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JParis last won the day on January 22

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  1. The ONLY performace I am referring to is graphics...and GeForce will fall down eventually. In my mind, any trainer or reseller who does not know the level of work a customer is doing, chasing and/or apt to get, is doing them a disservice by recomenneding a GeForce card. I've been on the support side. If you know someone is doing mostly 2D, some 3D, heck, even some light 5 axis, a GeForce card can and does work. When you start programming with hundreds and hundreds of Operations, and hundreds of solid bodies....you will wish you had invested in a proper CAD card. JM2C YMMV
  2. Good luck to you...I don't recall ever saying ANYTHING about toolpath creation, ever. and there you have it...keep stacking stuff on, you're working to what you see as complex...I can only guess, that your level isn't the same as others.
  3. This site offers a Multiaxis tutorial..up under Downloads.. Though I'm not sure any training material deals with those kinds of issues...but should cover usage
  4. Usually straight forward using a point tool path...create a plane, add a point on that plane, use a safe point distance and create just the point path between the 2 moves
  5. Try creating an intermediate move to a B90 anlge say...if you're moving 180° there are 2 solitions...as the post isn't tied to the simulation it can get upset...
  6. It lies in "how" they utilize the OpenGL instruction set, it also is the hardware as well, there are more processing pipelines available on the Quadro then there are on the Geforce line Just becasue they both have it, doesn't mean they both can do the same things.... Yes. That should be the GeForce will eventually fail https://www.gpumag.com/nvidia-quadro-vs-geforce/ Processing power is another area where Quadro clearly wins.
  7. and this is where the GeForce cards will eventually come up short...the OpenGL instruction set for the Quadro cards is tuned specifically for the Quadro cards and CAD/CAD/CAE and heavy duty graphics rendering. I won't argue that a GeForce can't get many users by, it can Once you start working with complex models, complete simulation build outs, full setup builds, complex 3D & 4th & 5th axis cuts, this is where a Quadro will eventually fail. I did Mastercam support for several years, we always recommended Quadro cards The level of card depending the work the user was doing. Why? Becasue from the support side, you want to help the customer eliminate any chance of issues that you can. Customers can and do have plenty of other problems and questions. Not having to deal with graphic issues is good for all involved. https://www.computerhope.com/jargon/t/tessellation.htm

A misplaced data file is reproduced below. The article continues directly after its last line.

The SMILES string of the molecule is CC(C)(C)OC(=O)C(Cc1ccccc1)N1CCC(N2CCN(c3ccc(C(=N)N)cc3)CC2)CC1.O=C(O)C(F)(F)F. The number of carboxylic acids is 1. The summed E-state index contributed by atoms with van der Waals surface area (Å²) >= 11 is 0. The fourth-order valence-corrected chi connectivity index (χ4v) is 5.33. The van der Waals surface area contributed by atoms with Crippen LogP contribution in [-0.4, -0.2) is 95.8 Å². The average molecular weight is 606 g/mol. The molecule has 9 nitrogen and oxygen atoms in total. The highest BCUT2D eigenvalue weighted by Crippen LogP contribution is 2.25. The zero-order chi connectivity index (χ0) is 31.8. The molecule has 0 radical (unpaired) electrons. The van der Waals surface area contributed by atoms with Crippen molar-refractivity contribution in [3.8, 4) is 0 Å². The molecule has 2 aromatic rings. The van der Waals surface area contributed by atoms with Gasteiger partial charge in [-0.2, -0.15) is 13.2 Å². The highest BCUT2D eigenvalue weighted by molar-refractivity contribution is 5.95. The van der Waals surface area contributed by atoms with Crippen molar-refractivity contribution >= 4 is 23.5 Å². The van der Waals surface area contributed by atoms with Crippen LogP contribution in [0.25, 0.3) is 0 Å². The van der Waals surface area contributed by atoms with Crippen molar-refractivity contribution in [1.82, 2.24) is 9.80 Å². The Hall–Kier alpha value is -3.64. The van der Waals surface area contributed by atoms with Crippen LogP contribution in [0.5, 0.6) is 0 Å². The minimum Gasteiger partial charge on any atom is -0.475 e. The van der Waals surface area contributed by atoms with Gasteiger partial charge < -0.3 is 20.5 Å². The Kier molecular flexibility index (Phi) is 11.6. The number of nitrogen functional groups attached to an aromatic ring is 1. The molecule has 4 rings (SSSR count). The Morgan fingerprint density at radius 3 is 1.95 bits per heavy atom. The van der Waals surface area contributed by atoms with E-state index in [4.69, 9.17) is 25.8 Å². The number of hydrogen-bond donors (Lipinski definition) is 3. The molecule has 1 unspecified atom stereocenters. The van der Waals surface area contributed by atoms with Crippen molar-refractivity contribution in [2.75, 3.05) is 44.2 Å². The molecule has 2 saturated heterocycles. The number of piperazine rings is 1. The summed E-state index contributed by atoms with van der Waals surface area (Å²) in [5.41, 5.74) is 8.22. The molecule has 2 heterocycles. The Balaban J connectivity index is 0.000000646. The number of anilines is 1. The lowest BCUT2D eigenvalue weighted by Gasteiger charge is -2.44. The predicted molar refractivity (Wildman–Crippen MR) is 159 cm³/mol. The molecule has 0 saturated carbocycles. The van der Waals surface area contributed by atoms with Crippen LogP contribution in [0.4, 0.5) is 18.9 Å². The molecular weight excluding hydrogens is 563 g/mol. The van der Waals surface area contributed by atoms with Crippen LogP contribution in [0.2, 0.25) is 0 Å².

8. If you have the point cloud data, nothing is needed.. as a txt or csv file it ill import directly on File >> Open and select the file A quick 3 point file attached to illustrate... File >> Open >> Select the csv, txt option, select the file...you'll get the 3 points...use that format point cloud.csv
  9. Quadro cards are simply designed and run software that is made specifically for CAD/CAM. It is really all in how it utilizes OpenGL. GeForce cards can suit some users.
  10. It's a balance kind of thing....big enough to cut efficiently but small enough to generate good motion.
  11. I don't use it any longer but if memory serves me, there is an option in the free Verisurf utilities that can do that.. I usually just use Analyze Dynamic to see if the surface is 0° against the plane
  12. The answer is, don't create a large number of stock models... As noted above, once you create it, save it as a mesh and delete the stock model....doing it in this method you'll not have any, except perhaps the final one one,,, Though I will note, the more complex a stock model gets, it will slow....don't over tighten those stock model tolerances....doing that will eventually hurt performance, even in just 1 stock model... One thing I do is I will create a stock model....and I will keep adding to it incrementally as I go along until that position is finished....I then create a pmesh...and continue in the next position using the pmesh as stock and again incrementally adding OPs to the current stock model until again I get to the end of the position...save a pesh, next position, new stock model using the previous pmesh as the stock.. In doing it this way, I have 4 positions on a tombstone and only 4 stock stock models
  13. When in need, draw the tool path you want....I still do it on occasion
  14. Not any real help I know but we've been running update 3 since it was released and none of us has experienced any issue as you're seeing.

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